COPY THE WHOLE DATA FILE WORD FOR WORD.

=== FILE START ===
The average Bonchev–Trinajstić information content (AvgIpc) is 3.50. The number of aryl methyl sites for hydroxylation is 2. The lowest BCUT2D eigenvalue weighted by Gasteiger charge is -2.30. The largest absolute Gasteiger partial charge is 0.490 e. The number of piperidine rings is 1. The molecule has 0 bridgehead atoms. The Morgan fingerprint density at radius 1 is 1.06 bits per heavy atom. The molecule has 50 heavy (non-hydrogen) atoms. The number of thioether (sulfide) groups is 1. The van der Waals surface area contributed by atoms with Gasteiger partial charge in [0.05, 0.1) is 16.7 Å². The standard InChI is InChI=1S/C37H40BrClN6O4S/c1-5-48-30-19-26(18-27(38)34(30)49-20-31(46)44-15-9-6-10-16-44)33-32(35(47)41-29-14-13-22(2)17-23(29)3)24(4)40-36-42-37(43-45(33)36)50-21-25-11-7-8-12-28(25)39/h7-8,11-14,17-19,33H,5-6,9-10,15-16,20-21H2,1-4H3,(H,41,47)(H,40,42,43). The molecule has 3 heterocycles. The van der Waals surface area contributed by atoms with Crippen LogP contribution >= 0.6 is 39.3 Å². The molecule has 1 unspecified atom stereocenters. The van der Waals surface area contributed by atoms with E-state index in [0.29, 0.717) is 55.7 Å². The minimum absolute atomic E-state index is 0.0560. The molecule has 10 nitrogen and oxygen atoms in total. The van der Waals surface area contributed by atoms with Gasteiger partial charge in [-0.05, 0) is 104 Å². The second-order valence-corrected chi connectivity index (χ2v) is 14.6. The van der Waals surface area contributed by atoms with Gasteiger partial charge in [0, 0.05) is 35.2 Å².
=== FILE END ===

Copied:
The average Bonchev–Trinajstić information content (AvgIpc) is 3.50. The number of aryl methyl sites for hydroxylation is 2. The lowest BCUT2D eigenvalue weighted by Gasteiger charge is -2.30. The largest absolute Gasteiger partial charge is 0.490 e. The number of piperidine rings is 1. The molecule has 0 bridgehead atoms. The Morgan fingerprint density at radius 1 is 1.06 bits per heavy atom. The molecule has 50 heavy (non-hydrogen) atoms. The number of thioether (sulfide) groups is 1. The van der Waals surface area contributed by atoms with Gasteiger partial charge in [0.05, 0.1) is 16.7 Å². The standard InChI is InChI=1S/C37H40BrClN6O4S/c1-5-48-30-19-26(18-27(38)34(30)49-20-31(46)44-15-9-6-10-16-44)33-32(35(47)41-29-14-13-22(2)17-23(29)3)24(4)40-36-42-37(43-45(33)36)50-21-25-11-7-8-12-28(25)39/h7-8,11-14,17-19,33H,5-6,9-10,15-16,20-21H2,1-4H3,(H,41,47)(H,40,42,43). The molecule has 3 heterocycles. The van der Waals surface area contributed by atoms with Crippen LogP contribution >= 0.6 is 39.3 Å². The molecule has 1 unspecified atom stereocenters. The van der Waals surface area contributed by atoms with E-state index in [0.29, 0.717) is 55.7 Å². The minimum absolute atomic E-state index is 0.0560. The molecule has 10 nitrogen and oxygen atoms in total. The van der Waals surface area contributed by atoms with Gasteiger partial charge in [-0.05, 0) is 104 Å². The second-order valence-corrected chi connectivity index (χ2v) is 14.6. The van der Waals surface area contributed by atoms with Gasteiger partial charge in [0, 0.05) is 35.2 Å².